Open Letter to Law Firms: Control The Message
Dear Law Firms:
Why don’t you want your attorneys engaging in social media like blogs, Twitter, and Facebook?
Is it because you want to “control the message?” Let’s take a look at why this is a flawed strategy.
In the old model, partners with the big firms are pillars of their community (or should be). They are members of the country club, park their boats with the local Yacht Club, participate in great programs like Rotary and United Way, and volunteer with the Boy Scouts. Being engaged in the community is a major component of what makes them so successful. They are involved, and when legal work arises, they are called upon because they are known. This is a great model, and it will continue to be an effective model.
Was controlling the message a problem in the old model? No, and why not? Because as firms, you hired trustworthy people that weren’t going to embarrass you. What would happen if one of your attorneys got arrested? It would look bad for your firm, and so firms try not to hire people that might get arrested. You see, with the old model your firm still needed to control the message- you simply had confidence in the people you hired. For attorneys to effectively use social media the firms need to TRUST the attorneys. Is that really too much to ask? (Let me finish before you answer that.)
Besides, there are three major problems with the OLD model. First, memberships at country clubs and chairs on non-profit boards can be very expensive to maintain. Young lawyers can’t afford those types of expenditures. Second, it takes years- maybe even decades to garner the stellar reputation needed to land business that way. It is well deserved, but it takes time. Third, community engagement is limited in geographic scope. If you are in a struggling market like Buffalo, NY or Pittsburgh, PA as the market share shrinks- so will your business. Social media allows attorneys to realistically have a national reach, without leaving home.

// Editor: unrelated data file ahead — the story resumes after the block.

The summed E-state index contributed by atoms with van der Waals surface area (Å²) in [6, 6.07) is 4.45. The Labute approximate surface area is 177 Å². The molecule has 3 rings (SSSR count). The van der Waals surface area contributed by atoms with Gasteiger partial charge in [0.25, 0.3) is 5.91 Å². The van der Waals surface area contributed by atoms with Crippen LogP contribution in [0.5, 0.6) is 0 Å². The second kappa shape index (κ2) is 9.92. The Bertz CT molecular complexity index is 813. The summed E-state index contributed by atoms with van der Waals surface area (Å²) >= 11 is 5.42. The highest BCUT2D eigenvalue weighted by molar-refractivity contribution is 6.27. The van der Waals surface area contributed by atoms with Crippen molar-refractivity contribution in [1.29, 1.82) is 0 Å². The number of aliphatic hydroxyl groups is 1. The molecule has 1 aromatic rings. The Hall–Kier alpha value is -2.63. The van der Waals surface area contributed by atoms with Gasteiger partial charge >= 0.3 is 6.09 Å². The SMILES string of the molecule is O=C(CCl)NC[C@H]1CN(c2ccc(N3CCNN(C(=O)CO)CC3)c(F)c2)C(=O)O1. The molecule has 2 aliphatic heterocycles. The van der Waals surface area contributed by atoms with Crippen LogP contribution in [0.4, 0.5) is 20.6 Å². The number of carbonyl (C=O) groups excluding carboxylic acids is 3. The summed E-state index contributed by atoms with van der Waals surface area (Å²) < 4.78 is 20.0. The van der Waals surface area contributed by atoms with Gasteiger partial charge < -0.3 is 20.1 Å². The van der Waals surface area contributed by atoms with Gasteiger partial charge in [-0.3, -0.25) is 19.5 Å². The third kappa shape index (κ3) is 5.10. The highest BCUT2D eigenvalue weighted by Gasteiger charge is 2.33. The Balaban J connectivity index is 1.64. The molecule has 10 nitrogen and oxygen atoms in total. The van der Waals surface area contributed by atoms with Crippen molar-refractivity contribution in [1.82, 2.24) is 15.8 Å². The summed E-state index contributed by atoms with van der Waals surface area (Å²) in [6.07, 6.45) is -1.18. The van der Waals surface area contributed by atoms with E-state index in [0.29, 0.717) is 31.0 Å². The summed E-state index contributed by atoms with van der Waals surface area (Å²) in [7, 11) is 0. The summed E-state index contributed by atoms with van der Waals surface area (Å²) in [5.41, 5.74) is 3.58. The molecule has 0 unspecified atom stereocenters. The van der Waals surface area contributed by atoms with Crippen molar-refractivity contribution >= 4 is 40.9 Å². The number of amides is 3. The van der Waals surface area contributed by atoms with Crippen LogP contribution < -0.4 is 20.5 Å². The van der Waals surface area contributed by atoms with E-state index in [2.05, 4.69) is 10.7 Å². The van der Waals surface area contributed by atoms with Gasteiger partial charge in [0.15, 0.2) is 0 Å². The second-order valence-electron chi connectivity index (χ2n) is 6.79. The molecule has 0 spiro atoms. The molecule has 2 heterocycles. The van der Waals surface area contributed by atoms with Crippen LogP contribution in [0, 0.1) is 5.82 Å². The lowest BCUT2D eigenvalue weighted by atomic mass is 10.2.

As I have said in previous posts, each attorney in the firm is already a brand unto themselves. As they participate in the community- the brand gains in value. If they write an article for the local newspaper- the brand gains in value. So why not encourage your attorneys to engage in social media and provide them with the tools and training to participate thoughtfully? Each time one of your attorneys writes a blog post about a legally relevant topic, the firm gets free advertising. Each time an attorney post a thoughtful comment on a legal blog, more free press for the firm.
I’m not suggesting a social media free-for-all where attorneys suddenly stop billing because they are on Facebook and Twitter all day, but instead more of a focused individual strategy for each attorney. This strategy would likely entail weekly or monthly blog posts, combined with participation in forums such as LinkedIN, Martindale Hubble Connected and Twitter.
Firms certainly need to control the message, but that will be best accomplished by hiring good lawyers, and trusting them to engage, in whatever venue, in a thoughtful and respectful way.
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